9From management perspective, values represent a fundamental starting point for the socialtheory of motivation. Fehr and Gachter (as quoted by Anderson, 2000) found that althoughmotivation in modern environment is strongly driven by self-interest, underlying groupinteraction, approval and cooperation is determined by group values.The importance of values is reflected in the way they interact and influence socialorganisations, behaviour and market outcomes (Anderson, 2009). Values play a crucial rolein everyday life in a society. They facilitate choices, motivate ideas and guide behaviour(Oppenhuisen and Sikkel, 2010). From a social normative perspective, values give rise topurposeful or „rational‟ behaviour in a society. Hosmer (1987) argues that values definepriorities that are crucial for the resolution of ethical dilemmas while Smola and Sutton(2002) indicate that values define what people believe to be right or wrong.We should remember that management scholars themselves carry with them several layers ofcultural software through socialization processes in the family, at school and in theworkplace. We are born within a family, within a nation and subject to the mental software ofour national culture from birth. Here we acquire most of our values.It is neither possible nor particularly useful to draw hard and fast rules about managementtraining within a particular culture. However, the idea of culture provides a perspective andmight suggest an approach. Management scholars must recognize that their own decision-making regarding management programs are the product of their cultural experiences.Adoption of Western Management Theories and Models in Africa Management SchoolsWhat are some of the factors that are likely to make wholesale adoption of westernmanagement theories and models in developing managers in Africa not very relevant orfeasible?The failure of many African scholars including practicing managers to notice that theories ofmanagement made social and cultural assumptions have left a hidden factor in the applicationof the principles of management in training and developing African managers.One factor is the cultural assumptions that underlie most western management theories.There are empirical evidences to show that management theories and models are not value-free (Hofstede, 1980, 1991; Hampden-Turner and Trompenaars, 1993; Iguisi, 1994, 1999,2001, 2012; Deresky, 2000; Jackson, 2000, 2005; Holden, 2002). There are assumptionsabout motivation and leadership theories. For example, Herzberg‟s popular low-factor theoryof motivation assumes that there are “motivators” with positive but no negative motivationpotentials and “hygienic” factors, with negative but no positive motivator potentials. Themotivators are the “intrinsic” aspects of work-basically those related to Maslow‟s higherneeds: esteem and self-actualization. The hygienic factors are the “extrinsic” aspects-basically those related to Maslow‟s lower needs: social and security. If Maslow‟s hierarchy isculturally determined, however, Herzberg‟s two-factor theory is to a greater degree. Thesehave been shown not to apply or partially apply to Nigerian trainees and in a wide variety ofwork settings in the Netherlands, Italy, Scotland and France (Hofstede, 1980; Iguisi 1998,2009, 2012).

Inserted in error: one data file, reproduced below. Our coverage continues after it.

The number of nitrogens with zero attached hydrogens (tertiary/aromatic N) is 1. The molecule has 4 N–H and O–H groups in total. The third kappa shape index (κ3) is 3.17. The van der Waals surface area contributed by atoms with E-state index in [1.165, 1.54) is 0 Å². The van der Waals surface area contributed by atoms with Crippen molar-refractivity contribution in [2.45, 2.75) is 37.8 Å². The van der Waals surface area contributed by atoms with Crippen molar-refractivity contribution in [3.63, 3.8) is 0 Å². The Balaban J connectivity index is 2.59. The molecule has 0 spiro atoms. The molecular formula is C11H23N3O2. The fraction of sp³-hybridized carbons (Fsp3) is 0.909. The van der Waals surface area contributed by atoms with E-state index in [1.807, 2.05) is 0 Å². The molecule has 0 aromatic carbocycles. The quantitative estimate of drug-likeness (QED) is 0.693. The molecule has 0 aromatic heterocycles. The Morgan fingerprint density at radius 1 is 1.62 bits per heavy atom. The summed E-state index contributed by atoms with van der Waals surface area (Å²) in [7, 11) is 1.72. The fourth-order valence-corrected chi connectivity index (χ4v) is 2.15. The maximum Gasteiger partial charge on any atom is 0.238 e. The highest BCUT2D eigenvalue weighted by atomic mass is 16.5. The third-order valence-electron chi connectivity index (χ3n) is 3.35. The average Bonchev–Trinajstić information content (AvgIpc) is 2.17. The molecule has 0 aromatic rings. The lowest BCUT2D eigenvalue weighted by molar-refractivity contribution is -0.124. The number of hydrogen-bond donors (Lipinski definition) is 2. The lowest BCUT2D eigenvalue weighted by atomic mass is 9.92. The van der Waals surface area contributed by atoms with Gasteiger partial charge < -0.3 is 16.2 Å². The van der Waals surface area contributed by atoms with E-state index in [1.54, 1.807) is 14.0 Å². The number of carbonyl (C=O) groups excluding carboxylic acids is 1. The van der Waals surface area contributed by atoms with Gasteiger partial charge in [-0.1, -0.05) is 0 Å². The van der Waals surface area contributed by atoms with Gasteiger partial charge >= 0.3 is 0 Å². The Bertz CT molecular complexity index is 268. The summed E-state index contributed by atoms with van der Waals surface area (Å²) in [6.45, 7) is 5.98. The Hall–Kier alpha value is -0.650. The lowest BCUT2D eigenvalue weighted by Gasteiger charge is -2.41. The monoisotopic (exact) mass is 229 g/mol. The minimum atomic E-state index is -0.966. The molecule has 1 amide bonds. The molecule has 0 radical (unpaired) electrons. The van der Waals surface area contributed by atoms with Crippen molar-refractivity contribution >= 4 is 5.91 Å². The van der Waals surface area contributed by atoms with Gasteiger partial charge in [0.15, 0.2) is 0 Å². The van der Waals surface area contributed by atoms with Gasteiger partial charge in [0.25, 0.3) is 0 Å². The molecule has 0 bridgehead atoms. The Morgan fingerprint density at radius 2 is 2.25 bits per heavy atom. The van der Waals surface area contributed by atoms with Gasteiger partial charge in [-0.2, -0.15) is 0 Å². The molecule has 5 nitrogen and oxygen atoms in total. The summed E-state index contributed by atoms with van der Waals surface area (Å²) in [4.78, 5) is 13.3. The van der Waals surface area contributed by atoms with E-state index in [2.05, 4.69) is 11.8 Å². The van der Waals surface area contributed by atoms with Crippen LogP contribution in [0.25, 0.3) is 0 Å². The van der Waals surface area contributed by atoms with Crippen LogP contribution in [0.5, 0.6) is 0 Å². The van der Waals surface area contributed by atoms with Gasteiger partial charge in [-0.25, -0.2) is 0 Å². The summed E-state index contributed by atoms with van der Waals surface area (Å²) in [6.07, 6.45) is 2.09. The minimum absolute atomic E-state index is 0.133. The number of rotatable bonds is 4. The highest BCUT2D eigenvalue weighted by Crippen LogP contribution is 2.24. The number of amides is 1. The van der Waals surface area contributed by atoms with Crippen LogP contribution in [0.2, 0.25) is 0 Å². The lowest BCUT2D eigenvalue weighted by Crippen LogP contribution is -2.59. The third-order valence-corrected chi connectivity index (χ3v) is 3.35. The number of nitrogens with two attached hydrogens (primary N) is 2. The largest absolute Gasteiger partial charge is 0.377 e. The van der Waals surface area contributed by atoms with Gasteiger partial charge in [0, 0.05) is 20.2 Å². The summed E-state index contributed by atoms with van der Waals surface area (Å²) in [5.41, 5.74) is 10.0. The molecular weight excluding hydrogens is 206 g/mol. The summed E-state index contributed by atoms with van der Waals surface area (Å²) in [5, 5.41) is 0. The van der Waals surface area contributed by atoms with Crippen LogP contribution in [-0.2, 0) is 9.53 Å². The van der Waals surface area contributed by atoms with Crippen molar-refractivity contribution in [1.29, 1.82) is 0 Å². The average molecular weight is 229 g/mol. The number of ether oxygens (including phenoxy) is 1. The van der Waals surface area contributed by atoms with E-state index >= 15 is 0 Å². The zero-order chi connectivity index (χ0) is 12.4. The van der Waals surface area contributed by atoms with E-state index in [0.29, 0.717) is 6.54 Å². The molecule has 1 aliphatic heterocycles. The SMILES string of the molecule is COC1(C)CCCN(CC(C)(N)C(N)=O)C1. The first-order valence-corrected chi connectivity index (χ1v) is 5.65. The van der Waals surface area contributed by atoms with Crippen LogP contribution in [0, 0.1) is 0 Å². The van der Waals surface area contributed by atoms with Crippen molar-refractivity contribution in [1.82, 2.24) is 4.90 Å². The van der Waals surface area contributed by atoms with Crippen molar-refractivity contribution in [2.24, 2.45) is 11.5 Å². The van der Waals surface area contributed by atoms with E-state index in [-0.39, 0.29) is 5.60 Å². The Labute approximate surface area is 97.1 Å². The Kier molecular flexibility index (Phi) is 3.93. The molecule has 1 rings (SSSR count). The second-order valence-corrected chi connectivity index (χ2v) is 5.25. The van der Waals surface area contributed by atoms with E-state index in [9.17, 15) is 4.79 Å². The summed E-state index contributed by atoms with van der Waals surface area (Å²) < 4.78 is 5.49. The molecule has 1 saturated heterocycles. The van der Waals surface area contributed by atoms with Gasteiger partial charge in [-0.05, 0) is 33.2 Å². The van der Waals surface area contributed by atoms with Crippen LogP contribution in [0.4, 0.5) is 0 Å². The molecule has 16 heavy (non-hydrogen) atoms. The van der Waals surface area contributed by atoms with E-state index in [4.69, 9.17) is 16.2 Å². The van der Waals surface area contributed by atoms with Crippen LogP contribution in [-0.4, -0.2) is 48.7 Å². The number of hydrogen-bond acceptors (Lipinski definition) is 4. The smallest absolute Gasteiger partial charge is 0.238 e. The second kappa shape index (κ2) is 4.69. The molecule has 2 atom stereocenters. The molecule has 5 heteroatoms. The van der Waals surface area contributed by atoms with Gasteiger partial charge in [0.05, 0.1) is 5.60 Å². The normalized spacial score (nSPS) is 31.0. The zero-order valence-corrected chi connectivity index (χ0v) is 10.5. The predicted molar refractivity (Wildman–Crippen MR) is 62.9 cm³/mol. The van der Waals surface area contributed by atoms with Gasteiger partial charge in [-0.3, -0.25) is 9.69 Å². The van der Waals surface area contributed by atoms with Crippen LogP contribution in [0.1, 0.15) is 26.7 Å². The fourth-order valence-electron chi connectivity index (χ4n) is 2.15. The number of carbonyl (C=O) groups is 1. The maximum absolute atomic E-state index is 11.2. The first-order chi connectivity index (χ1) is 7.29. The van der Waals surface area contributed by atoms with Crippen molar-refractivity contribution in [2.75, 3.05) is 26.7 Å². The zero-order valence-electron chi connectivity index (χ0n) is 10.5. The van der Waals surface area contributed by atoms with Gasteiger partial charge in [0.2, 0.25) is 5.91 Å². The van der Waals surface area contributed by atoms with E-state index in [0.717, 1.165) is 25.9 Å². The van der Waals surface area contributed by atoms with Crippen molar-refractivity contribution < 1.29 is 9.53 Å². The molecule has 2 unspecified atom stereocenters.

10Almost without exception, the cultural assumptions that went into management developmentand training packages have not been explored. What most of the management educationmaterials have in common is that they advocated universality of their theories and modelswhere for example, leadership theories advocated participation in the leaders‟ decisions bythe subordinates (participative management). Nevertheless, these packages have beenexported to African management schools and institutions as magic recipes for managementdevelopment and training of managers.In western management literature, there are numerous unquestioning extrapolations ofmanagerial solutions beyond the borders of the country in which they were developed. This isespecially true for the exportation of management theories from the west to African societies.However, the empirical basis for western management theories is western organizations; andwe should not assume without proof that they can be universally applied. This assumption isnot found only in popular political, management and development literature, the silentassumption of universal validity of culturally restricted findings is frequent. There exists awidespread tendency to underestimate the importance of deeply rooted societal norms forarriving at political or managerial solutions, which will work and be stable.This does not mean that countries cannot learn from one another. On the contrary, lookingacross the border is one of the most effective ways of getting new ideas in the area ofmanagement education. However, applying these in one‟s own setting calls for prudence andjudgment.Management Education Discourse in Africa- a Paradigm ShiftLooking at the paradoxes in the adoption of western programs and approaches tomanagement education in Africa, it will be beneficiary to divide management trainingconcepts and methods into three categories. Firstly, there are management concepts andtheories that are universally valid and can be applied across borders, for example, thequantitative aspects of management. Secondly, there are theories that are economicallyconditioned and therefore can be applied across cultures with creative adaptation. Thirdly,there are management concepts and techniques that are essentially culture-bound and arefeasible only in a given sociocultural environment, for example, the concepts of managingthe human side of organization.The prevailing situation in African management schools today is given priority tomanagement training using imported theories and models without regards to the local culturalvalues. Local culture concept is either given lip services or completely ignored in the trainingof managers in African management schools. Westernly trained scholars, westernmanagement and business textbooks, Journals and teaching materials are and continue to beimported in large quantities in African management schools to accelerate a process that isbelieved likely to result in training managers. Can we therefore be sure that these managersare trained in the right way to contribute something original in the managerial and economicdevelopment of their societies?One of the major ways in which management school programs in Africa can start to maketheir programs relevant and feasible in the local environment is to start researching into theeffects of cultural value factors for designing appropriate and feasible management trainingmaterials for their potential participants. Management training that would integrate culture